BAGHDAD, Iraq (CNN) -

Iraqi officials insisted Tuesday they were holding on to a key oil refinery while making gains elsewhere against militant fighters.

The deputy prime minister for energy affairs, Hussain al-Shahristani, denied media reports that militants had taken the Baiji oil refinery, saying that security forces are still fighting militants at the site.

The state-run Iraqiya news agency also claimed that security forces still controlled the refinery.

Iraqi special forces killed the militant who led the attacks against the refinery, who goes by the name of Abu Qutada, Iraqiya said. Airstrikes also killed 19 militants, the news agency reported.

The reports run contrary to earlier statements to CNN by Iraqi security sources who said militant fighters believed to be from the Islamic State in Iraq and Syria, or ISIS, had seized the refinery.

The Baiji refinery, in northern Salaheddin province, is a crucial resource because it refines much of the fuel needed for domestic consumption. Long lines have already formed at many gas stations across the country.

U.S. officials say they think ISIS now has as many as 10,000 fighters in Iraq and Syria -- including those who have broken out of prisons -- and loyalists who have joined the fight as the group has advanced, several U.S. officials have told CNN in recent days.

It is unknown, officials say, exactly how many are in Iraq because it's not clear how many go back and forth across the Syrian border and how many loyalists have joined ISIS as it took over various towns.

The group is functioning as an "increasingly capable military force," one official said. But questions remain about whether the group may become stretched too thin as it tries to hold on to its growing territory.

Iraq's military spokesman, Maj. Gen. Qassim Atta, said that security forces had regained control of two key border crossings after briefly losing them to the militants.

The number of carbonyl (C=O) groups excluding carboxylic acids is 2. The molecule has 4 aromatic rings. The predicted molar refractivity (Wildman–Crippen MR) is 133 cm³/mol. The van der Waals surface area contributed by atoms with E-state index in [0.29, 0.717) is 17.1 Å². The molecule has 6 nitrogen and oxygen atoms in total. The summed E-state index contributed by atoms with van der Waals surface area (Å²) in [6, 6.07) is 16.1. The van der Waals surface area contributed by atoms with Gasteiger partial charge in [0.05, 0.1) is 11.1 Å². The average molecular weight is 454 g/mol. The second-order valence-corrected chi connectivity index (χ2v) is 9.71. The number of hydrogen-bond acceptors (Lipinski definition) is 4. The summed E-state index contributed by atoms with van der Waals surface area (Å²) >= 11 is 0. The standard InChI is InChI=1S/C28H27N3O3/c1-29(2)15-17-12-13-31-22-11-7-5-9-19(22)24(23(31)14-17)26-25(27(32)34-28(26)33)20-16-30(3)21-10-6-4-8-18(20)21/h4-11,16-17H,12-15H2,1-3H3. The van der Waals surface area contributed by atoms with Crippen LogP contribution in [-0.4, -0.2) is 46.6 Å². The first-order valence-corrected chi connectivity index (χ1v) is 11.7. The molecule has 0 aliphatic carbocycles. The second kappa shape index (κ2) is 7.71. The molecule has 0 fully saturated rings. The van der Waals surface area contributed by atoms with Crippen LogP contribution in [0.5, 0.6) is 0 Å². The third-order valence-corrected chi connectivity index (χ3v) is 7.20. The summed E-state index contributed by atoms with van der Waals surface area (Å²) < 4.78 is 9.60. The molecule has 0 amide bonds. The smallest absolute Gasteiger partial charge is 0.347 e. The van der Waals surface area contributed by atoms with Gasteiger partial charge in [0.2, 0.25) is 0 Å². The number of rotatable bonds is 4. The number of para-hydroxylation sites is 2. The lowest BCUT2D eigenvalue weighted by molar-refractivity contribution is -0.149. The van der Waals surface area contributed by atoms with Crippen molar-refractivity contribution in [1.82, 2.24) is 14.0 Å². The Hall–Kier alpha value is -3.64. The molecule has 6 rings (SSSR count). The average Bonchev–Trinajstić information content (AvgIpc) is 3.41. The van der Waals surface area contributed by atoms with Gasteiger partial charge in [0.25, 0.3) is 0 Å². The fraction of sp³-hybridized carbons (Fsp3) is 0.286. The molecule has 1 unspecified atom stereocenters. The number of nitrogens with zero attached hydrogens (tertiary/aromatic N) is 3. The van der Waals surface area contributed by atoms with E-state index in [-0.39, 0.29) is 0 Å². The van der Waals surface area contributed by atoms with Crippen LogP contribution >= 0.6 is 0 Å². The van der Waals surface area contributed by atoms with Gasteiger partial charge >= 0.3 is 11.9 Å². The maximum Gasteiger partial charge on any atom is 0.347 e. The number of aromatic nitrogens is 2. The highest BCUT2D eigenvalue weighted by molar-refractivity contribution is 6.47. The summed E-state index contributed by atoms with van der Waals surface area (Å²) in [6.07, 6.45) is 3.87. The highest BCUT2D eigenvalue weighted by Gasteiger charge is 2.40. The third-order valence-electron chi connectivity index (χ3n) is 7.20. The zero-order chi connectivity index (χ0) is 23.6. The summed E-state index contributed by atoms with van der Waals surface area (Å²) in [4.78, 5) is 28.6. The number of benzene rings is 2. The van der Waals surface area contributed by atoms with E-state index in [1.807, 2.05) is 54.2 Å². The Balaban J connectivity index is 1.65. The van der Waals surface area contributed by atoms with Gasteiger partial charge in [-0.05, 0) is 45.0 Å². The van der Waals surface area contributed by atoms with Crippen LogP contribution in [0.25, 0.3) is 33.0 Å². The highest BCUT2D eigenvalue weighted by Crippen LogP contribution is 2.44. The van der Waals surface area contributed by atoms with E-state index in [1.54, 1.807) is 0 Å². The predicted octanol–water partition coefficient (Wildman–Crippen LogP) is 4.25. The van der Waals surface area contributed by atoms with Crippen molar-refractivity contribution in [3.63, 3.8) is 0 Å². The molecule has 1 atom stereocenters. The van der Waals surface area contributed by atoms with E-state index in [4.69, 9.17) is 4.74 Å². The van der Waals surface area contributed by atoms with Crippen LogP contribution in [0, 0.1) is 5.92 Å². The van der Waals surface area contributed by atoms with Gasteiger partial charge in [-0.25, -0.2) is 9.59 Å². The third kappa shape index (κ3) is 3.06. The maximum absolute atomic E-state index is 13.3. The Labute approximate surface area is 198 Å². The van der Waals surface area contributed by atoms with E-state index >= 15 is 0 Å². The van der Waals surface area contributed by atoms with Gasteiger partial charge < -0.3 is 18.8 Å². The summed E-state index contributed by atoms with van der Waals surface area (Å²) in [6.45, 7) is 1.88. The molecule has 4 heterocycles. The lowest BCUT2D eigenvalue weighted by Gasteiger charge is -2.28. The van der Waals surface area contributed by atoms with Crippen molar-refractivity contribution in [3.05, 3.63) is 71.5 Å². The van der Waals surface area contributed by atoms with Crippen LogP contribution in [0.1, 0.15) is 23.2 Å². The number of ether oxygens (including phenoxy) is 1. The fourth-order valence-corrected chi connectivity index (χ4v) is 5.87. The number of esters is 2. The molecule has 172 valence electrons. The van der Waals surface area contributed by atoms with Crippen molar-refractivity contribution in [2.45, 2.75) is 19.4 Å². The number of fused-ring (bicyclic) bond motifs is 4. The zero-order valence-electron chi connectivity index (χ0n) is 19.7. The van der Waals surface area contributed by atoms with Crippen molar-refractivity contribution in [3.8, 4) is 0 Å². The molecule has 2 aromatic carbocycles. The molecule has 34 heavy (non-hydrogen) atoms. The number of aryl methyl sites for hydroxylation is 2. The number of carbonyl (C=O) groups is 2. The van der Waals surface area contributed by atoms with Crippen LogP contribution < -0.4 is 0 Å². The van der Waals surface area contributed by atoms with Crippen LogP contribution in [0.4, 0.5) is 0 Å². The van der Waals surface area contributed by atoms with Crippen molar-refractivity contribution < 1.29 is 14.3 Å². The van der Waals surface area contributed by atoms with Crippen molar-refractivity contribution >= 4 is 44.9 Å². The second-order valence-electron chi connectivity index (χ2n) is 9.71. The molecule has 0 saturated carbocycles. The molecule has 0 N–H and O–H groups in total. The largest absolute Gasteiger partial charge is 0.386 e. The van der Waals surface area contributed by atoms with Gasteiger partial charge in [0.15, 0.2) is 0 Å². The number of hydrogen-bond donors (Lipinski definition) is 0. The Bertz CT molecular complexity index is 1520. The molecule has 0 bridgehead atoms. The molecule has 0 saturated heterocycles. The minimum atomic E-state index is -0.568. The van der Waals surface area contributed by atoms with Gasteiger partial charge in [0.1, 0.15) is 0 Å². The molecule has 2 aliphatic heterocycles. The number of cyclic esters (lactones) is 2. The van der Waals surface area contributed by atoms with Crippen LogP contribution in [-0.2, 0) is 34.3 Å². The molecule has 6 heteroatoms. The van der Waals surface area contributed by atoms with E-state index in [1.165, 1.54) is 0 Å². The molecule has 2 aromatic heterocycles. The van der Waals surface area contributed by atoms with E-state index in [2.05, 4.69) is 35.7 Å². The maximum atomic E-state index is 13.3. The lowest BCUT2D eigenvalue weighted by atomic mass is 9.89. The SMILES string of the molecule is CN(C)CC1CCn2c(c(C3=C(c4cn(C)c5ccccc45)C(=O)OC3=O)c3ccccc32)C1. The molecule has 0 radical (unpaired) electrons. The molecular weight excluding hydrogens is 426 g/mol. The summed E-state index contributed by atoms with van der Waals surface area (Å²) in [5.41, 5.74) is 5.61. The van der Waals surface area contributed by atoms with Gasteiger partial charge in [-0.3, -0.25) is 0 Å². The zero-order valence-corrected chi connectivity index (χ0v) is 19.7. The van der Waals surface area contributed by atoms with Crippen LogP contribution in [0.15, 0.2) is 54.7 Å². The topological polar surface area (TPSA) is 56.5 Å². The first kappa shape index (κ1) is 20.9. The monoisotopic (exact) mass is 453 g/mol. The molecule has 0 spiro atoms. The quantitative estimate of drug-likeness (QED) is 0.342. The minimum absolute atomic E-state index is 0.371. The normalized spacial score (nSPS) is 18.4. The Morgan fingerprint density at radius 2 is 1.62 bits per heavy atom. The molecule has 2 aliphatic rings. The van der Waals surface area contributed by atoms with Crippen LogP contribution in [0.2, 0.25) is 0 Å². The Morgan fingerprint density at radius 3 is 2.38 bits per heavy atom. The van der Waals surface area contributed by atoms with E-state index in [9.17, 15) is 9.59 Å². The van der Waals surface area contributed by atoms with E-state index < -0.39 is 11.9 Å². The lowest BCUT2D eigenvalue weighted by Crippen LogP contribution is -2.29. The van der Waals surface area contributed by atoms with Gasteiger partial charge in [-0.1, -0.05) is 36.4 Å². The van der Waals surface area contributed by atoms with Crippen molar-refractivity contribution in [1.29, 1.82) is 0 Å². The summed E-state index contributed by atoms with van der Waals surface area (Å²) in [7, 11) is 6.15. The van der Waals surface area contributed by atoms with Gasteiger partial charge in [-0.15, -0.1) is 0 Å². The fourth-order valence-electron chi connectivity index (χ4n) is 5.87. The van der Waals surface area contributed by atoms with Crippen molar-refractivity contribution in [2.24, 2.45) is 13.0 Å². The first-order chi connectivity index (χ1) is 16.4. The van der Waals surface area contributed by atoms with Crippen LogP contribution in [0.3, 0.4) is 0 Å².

In a briefing in Baghdad aired on state TV, Atta said Iraqi forces, aided by Sunni tribes, retook al-Walid, which connects Iraq with Syria -- as well as the Trebil border crossing between Iraq and Jordan.

He also said that all towns between Samarra and Baghdad, 80 miles (129 kilometers) to the south, are in the hands of Iraqi security forces.

The al-Qaim border crossing, which is some 217 miles (350 kilometers) to the north of al-Walid, remains under the control of militants.

On Monday, a spokesman for Iraq's counterterrorism service told CNN that two senior ISIS figures -- an Algerian militant named Abu Omar al-Baghdadi and Abu Hafsa, the self-styled governor of Tikrit -- were killed late Monday in airstrikes in Tikrit, the hometown of former Iraqi leader Saddam Hussein.

The spokesman, Sabah Al-Nouman, offered no evidence of the deaths.

CNN cannot independently confirm any of the claims.

Meanwhile, in Kirkuk, gunmen killed the head of the city council. Munir Kafili died when they opened fire on his car as he drove.

Kerry arrives in Irbil

U.S. Secretary of State John Kerry visited Irbil on Tuesday to discuss with Iraqi Kurdish President Massoud Barzani and other officials how Kurds can help the central government tackle security and political challenges.

As the two men sat down to meet, Barzani said, "We are facing a new reality and a new Iraq,"

On Monday, Barzani said in an exclusive interview with CNN's Christiane Amanpour that this may be the time for Kurds to push for their long-sought independence -- saying "Iraq is obviously falling apart."

"And it's obvious that the federal or central government has lost control over everything," Barzani said Monday. "Everything is collapsing -- the army, the troops, the police."

Irbil is the seat of the Kurdistan regional government. Iraqi Prime Minister Nuri al-Maliki's Shiite-dominated government is accused of fostering sectarian tensions by marginalizing the country's Kurd and Sunni Arab minorities.

In an interview Tuesday with CNN's Jim Sciutto, Kerry praised Kurdish leaders for their "organized and focused and disciplined leadership," saying it has resulted in economic vitality.

"The rest of Iraq ought to look like this," he said.